A. Fernández Sánchez

University of Granada (SPAIN)
The aim of this article is to review animation techniques in which individual frames and means of creation are not linked to traditional audiovisual animation reproduction. In order to bring new forms of frame by frame playback such as interactive projections or pre-animation techniques to the classroom, the art form must be recognized as dynamic and also existing temporally which separates it from other means of static artistic expression. The methodology formed is based in bibliographic research, focusing on the question: “Is there existing infrastructure for supporting means of creating animation outside of the common dogma of audiovisual reproduction?” The goal of this article is to present real data displaying to the reader that animation is not only an entertainment format, but also indicates that it is one of the most diverse and complex techniques of artistic creation contemporarily. This article will functionally convey to the reader the value that animation can bring to the artistic community internationally.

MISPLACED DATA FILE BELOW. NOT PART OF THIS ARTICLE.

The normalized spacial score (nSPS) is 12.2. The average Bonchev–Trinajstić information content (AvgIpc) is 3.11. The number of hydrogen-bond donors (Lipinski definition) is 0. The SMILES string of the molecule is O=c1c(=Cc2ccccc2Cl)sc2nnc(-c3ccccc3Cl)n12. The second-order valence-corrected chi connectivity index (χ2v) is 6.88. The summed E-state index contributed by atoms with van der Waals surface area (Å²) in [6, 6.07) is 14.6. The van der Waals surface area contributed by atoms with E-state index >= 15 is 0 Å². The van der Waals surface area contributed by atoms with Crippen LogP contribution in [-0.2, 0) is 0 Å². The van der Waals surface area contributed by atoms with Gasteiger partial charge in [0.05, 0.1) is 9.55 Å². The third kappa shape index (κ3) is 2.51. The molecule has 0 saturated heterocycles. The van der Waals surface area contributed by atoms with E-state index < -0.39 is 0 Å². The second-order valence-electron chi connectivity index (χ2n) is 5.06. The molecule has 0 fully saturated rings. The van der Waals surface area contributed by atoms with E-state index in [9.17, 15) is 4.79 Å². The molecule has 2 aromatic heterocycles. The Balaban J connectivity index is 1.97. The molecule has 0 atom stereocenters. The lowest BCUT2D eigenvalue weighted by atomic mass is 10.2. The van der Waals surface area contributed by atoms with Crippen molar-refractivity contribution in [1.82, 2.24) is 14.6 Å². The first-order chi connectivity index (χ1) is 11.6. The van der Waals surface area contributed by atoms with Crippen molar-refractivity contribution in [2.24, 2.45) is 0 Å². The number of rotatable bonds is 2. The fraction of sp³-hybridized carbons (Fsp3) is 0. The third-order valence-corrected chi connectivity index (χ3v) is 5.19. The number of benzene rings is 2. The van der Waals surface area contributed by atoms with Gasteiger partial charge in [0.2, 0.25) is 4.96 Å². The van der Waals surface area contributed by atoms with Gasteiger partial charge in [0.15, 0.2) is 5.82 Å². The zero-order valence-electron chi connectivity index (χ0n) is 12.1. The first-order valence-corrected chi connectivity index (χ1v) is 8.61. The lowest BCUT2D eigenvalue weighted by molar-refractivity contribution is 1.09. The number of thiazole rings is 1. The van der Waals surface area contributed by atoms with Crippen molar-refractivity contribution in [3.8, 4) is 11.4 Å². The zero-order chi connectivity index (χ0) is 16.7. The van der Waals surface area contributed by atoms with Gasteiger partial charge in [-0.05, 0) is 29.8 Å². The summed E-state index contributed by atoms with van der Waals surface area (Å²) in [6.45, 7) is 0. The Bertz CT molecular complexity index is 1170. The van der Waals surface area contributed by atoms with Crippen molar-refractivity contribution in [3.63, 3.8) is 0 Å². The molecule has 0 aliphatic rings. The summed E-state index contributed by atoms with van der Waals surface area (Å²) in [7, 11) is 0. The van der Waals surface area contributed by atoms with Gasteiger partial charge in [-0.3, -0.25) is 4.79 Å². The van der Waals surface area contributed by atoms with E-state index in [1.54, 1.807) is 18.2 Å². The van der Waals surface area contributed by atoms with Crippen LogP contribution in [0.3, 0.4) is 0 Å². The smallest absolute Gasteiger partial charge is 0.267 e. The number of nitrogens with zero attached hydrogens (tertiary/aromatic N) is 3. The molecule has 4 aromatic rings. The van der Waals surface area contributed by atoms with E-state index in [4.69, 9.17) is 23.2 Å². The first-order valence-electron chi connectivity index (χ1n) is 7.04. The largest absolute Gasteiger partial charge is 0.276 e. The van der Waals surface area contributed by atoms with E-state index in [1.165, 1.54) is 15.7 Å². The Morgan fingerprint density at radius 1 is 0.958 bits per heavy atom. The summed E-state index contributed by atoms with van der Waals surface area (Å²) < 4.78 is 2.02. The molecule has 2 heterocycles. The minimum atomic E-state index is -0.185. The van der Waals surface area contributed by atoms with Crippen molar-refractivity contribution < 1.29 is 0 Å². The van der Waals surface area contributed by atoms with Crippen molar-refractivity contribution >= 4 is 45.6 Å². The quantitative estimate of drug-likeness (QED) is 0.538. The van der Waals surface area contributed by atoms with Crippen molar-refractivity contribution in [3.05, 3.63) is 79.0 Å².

Animation is the most complete artistic technique. Within the forms of animation, many other art forms are employed. In animation one can find music and sound, drawing, painting, sculpture, performance, etc. Even so, one can see animations in which it is not clear whether we are watching animation or captured video. Therefore, positing the idea in which, for instance, if drawing (as a technique) would be the word that includes all the graphic materials that refer to it, then animation would include, all graphic techniques of drawing, and then, all graphic materials. This means that while all other artistic techniques are composed of two levels, animation has three: the technique of animation itself, the different graphic techniques, and graphic materials. It is the ambition of the article to contribute to this great technical wealth with the concept that this article posits: time and movement. If the basic graphical techniques can be employed masterfully, one cannot doubt the value inherent in adding movement and sound. Furthermore, adding the concept of narrative development (which can be expressed in the figurative or abstract.) That is why animation is not only an experimental art technique, but also a temporary art, and as such, it makes the animation a complete and highly complex technique. This article shows how the common misconception about animation as only entertainment is fallacious. One can find real-time animation, not only recorded with techniques such as Stop Motion or Rotoscoping, but also that real-time capture is fundamentally essential to certain animation techniques. From secondary school through university, many varied forms of animation techniques can be employed even without computers or electronic media. Animation is available as an expressive form to people of any age through a multitude of avenues.